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Freon Loss and Icing on Compressor Suction Line

Posted by 2000miler (My Page) on
Fri, Dec 16, 11 at 0:26

I have a Trane XE-1200, 3 ton compressor with R-22. The nameplate on the unit says the charge is 8 lbs. 12 oz. Does this charge include charge for the cooling coil?

This system has had a small slow leak in it since before 2005, which has resulted in the suction line icing up three times during the period. The times between the three refills has been 2.77 years and 2.79 years.

How much R-22 can leak from this system before the suction line ices up?

An Air Conditioning repair company has been unable to find the leak each of the three times and simply added R-22. They billed me for 7 lbs., 10 lbs., and 10 lbs. for these three times, which seems excessive since I would think that the total system charge was about 10 lbs. and the system appeared to be operating properly immediately before it iced up each time.


Follow-Up Postings:

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RE: Freon Loss and Icing on Compressor Suction Line

Time for you to find the leak. You need to have someone add some u.v. dye with the r-22 and next time it leaks out the leak will be pretty easy to locate. the data plate on a/c unit is for 15 ft of line set and the correct matching coil. If you have a long line set you could need more. the amount of r-22 they said they added seems a little high but i hate to comment with out knowing the situation.


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RE: Freon Loss and Icing on Compressor Suction Line

Yea your unit holds ten pounds of freon after only being low enough to ice your coil? If you believe that I got some swampland for you in New York city. I am not afraid to call that dude a liar if he said he put ten pounds in your system. Next time make him weigh it in using his scale. The freon game is a common income booster for most ac companies. In reality your system probably only needed three or four pounds.


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RE: Freon Loss and Icing on Compressor Suction Line

Thanks for answering my questions.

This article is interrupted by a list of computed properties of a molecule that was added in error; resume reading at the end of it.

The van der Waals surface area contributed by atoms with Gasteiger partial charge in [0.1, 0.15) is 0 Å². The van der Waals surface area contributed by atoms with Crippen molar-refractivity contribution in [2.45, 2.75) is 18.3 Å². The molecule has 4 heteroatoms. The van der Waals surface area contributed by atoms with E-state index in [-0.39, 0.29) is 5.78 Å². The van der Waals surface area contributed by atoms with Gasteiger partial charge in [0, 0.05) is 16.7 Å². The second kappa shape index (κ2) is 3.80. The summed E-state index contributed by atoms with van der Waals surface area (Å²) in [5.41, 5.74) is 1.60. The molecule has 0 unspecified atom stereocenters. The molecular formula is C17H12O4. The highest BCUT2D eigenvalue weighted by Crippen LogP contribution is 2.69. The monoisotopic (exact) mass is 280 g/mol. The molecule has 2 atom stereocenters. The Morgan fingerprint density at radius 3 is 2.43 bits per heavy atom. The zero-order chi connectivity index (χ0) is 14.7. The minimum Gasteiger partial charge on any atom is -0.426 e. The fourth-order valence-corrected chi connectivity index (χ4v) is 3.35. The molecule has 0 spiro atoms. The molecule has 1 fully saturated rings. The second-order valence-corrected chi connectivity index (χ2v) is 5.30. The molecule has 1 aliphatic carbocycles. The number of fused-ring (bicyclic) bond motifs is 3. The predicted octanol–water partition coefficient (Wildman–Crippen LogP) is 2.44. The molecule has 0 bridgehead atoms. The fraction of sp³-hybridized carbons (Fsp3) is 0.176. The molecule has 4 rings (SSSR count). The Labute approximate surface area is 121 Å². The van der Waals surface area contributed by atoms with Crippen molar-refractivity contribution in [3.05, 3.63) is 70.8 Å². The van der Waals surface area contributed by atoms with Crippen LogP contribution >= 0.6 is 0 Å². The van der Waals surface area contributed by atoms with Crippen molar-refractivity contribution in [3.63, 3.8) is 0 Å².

I've never seen them weigh the freon. They just emerge from the truck with a 30# container, charge the system, and then return the container to the truck. I just assumed they weighed it in the truck but I'm probably naive. Next time I'll ask them to weigh it before and after in front of me.

No one has ever offered to add u.v. dye to the refrigerant to find the leak and I never pressed them on this. I found on one of the Internet sites that 70% of the time the leak is in the cooling coil and since the cost of replacing a cooling coil is probably over $1,000, although I haven't gotten an estimate. I don't know if this is cost effective, considering that I have a contractor estimate to replace the compressor and cooling coil with new R-410A units for $2,100 (Goodman) or $2,600 (Trane).


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RE: Freon Loss and Icing on Compressor Suction Line

probably time to do that then....( change the equipment). because between the time they fill it and the time you notice there is a problem, the unit is running longer and costing you more money because of the loss of r-22. just something to think about......


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RE: Freon Loss and Icing on Compressor Suction Line

There is only one reason a coil freezes, low evaporation temperature. There are several causes of low evaporator temperature. First and most common is low air flow through the system. Mostly dirty filters or indoor fan motor not working correctly. Low Freon can also cause a coil to freeze. Third and least common is a restriction in the refrigeration circuit. The ac has the charge amount and type on the Data plate.In each case the symptoms are similar and require a trained professional to tell the difference. The technition absolutely must see the inside unit for a proper diagnosis.

Here is a link that might be useful: Corbett Cooling


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